Dodson, P., Dreyer, J., Jennings, K., Syed, E., Wade-Martins, R., & Cragg, S. et al. (2016). Representation of spontaneous movement by neurons is cell-type selective and disrupted in parkinsonism. Proceedings Of The National Academy Of Sciences, 113(15), E2180-E2188. http://dx.doi.org/10.1073/pnas...
Dodson, P., Larvin, J., Duffell, J., Garas, F., Doig, N., & Kessaris, N. et al. (2015). Distinct Developmental Origins Manifest in the Specialized Encoding of Movement by Adult Neurons of the External Globus Pallidus. Neuron, 86(2), 501-513. http://dx.doi.org/10.1016/j.ne...
Doig, N., Magill, P., Apicella, P., Bolam, J., & Sharott, A. (2014). Cortical and Thalamic Excitation Mediate the Multiphasic Responses of Striatal Cholinergic Interneurons to Motivationally Salient Stimuli. Journal Of Neuroscience, 34(8), 3101-3117. http://dx.doi.org/10.1523/jneu...
Ford, M., Alexandrova, O., Cossell, L., Stange-Marten, A., Sinclair, J., & Kopp-Scheinpflug, C. et al. (2015). Tuning of Ranvier node and internode properties in myelinated axons to adjust action potential timing. Nature Communications, 6, 8073. http://dx.doi.org/10.1038/ncom...
Greenspon, C., Battell, E., Devonshire, I., Donaldson, L., Chapman, V., & Hathway, G. (2019). Lamina-specific population encoding of cutaneous signals in the spinal dorsal horn using multi-electrode arrays. The Journal of Physiology, 597(2), 377-397. https://physoc.onlinelibrary.w...
Kazmierska, P., & Konopacki, J. (2015). Development of theta rhythm in hippocampal formation slices perfused with 5-HT1A antagonist, (S)WAY 100135. Brain Research, 1625, 142-150. http://dx.doi.org/10.1016/j.br...
Kwok, C., Learoyd, A., Canet-Pons, J., Trang, T., & Fitzgerald, M. (2020). Spinal interleukin-6 contributes to central sensitisation and persistent pain hypersensitivity in a model of juvenile idiopathic arthritis. Elsevier. https://doi.org/10.1016/j.bbi.2020.08.004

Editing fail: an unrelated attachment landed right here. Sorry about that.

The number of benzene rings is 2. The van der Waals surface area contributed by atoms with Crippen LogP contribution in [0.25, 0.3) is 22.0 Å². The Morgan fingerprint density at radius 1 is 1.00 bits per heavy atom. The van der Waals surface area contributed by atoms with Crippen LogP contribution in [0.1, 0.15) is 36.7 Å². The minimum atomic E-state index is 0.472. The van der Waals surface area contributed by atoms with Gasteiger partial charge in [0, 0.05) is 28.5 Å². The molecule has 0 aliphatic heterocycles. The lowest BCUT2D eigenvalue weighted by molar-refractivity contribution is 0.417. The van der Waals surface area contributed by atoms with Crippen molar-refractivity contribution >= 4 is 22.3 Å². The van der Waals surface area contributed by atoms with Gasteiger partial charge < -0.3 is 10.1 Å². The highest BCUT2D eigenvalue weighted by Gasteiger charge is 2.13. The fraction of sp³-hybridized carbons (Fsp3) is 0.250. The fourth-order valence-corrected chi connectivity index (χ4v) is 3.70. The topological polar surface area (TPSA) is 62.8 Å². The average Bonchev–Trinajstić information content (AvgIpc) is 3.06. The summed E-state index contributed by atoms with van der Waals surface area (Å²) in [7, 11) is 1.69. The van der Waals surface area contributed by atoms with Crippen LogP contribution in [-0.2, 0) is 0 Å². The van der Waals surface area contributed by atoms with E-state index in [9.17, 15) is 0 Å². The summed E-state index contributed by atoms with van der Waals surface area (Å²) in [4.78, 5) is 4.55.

Sharott, A., Doig, N., Mallet, N., & Magill, P. (2012). Relationships between the Firing of Identified Striatal Interneurons and Spontaneous and Driven Cortical Activities In Vivo. Journal Of Neuroscience, 32(38), 13221-13236. http://dx.doi.org/10.1523/jneu...
Sollini, J., Chapuis, G A., Clopath, C., & Chadderton, C. (2018). ON-OFF receptive fields in auditory cortex diverge during development and contribute to directional sweep selectivity. Nature Communications, 2084(9). https://www.nature.com/article...
Stiles, L., Reynolds, J N., Napper, R., Zheng, Y., & Smith, P F. (2018). Single neuron activity and c-Fos expression in the rat striatum following electrical stimulation of the peripheral vestibular system. Physiological Reports, 6(13). https://physoc.onlinelibrary.w...
Viney, T J., Salib, M., Joshi, A., Unal, G., Berry, N., & Somogyi, P. Shared rhythmic subcortical GABAergic input to the entorhinal cortex and presubiculum. (2018). https://elifesciences.org/arti...
Zhang, C., Luo, W., Zhou, P., & Sun, T. (2016). Microinjection of acetylcholine into cerebellar fastigial nucleus induces blood depressor response in anesthetized rats. Neuroscience Letters, 629, 79-84. http://dx.doi.org/10.1016/j.ne...
Zhang, C., Sun, T., Zhou, P., Zhu, Q., & Zhang, L. (2015). Role of Muscarinic Acetylcholine Receptor-2 in the Cerebellar Cortex in Cardiovascular Modulation in Anaesthetized Rats. Neurochemical Research, 41(4), 804-812. http://dx.doi.org/10.1007/s110...
Dovetail Probe Holder (PH-1000)
Dovetail probe holder to fit bars/probes
Extended Right Angled Kopf Mount (IVM-650-00)
Allows the user to mount the IVM in one of four mounting positions on the Kopf or Stoelting manipulator.
LBM-7 Adjustable Mount (IVM-510-00)
This allows the approach axis of the LBM-7 to be removed, enabling the IVM be mounted in its place. It can then be rotated and locked in position at the correct angle.
LBM-7 Fixed Mount (IVM-505-00)
Allows the user to mount the IVM on the LBM-7 either to the approach axis stage or to the sliding carriage attached to the approach axis. If mounted on the approach axis stage it can only do so in the same axis as the stage. If mounted on the sliding bracket it can be mounted at 90º or in the same axis as the approach axis.
Extended Probe Holder
To hold capillary glass of 1-2 mm in diameter.
Right Angled Kopf Mount (IVM-520-00)
Allows the user to mount the IVM in a single mounting position on the Kopf or Stoelting manipulator.